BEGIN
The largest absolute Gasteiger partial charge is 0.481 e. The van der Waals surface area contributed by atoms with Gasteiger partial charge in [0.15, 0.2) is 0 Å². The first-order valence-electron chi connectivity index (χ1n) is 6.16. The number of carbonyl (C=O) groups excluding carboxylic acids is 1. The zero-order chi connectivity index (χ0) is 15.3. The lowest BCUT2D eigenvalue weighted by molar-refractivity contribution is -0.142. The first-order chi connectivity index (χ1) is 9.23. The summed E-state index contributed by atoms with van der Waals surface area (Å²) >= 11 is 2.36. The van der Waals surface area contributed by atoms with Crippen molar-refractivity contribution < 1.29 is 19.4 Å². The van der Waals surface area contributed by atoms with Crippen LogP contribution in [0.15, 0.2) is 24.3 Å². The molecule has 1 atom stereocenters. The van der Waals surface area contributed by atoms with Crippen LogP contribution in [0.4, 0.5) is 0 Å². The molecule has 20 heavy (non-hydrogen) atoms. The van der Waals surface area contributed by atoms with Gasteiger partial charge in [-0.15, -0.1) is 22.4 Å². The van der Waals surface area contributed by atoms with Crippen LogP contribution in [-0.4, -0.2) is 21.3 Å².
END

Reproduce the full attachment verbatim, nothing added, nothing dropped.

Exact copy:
The largest absolute Gasteiger partial charge is 0.481 e. The van der Waals surface area contributed by atoms with Gasteiger partial charge in [0.15, 0.2) is 0 Å². The first-order valence-electron chi connectivity index (χ1n) is 6.16. The number of carbonyl (C=O) groups excluding carboxylic acids is 1. The zero-order chi connectivity index (χ0) is 15.3. The lowest BCUT2D eigenvalue weighted by molar-refractivity contribution is -0.142. The first-order chi connectivity index (χ1) is 9.23. The summed E-state index contributed by atoms with van der Waals surface area (Å²) >= 11 is 2.36. The van der Waals surface area contributed by atoms with Crippen molar-refractivity contribution < 1.29 is 19.4 Å². The van der Waals surface area contributed by atoms with Crippen LogP contribution in [0.15, 0.2) is 24.3 Å². The molecule has 1 atom stereocenters. The van der Waals surface area contributed by atoms with Crippen LogP contribution in [0.4, 0.5) is 0 Å². The molecule has 20 heavy (non-hydrogen) atoms. The van der Waals surface area contributed by atoms with Gasteiger partial charge in [-0.15, -0.1) is 22.4 Å². The van der Waals surface area contributed by atoms with Crippen LogP contribution in [-0.4, -0.2) is 21.3 Å².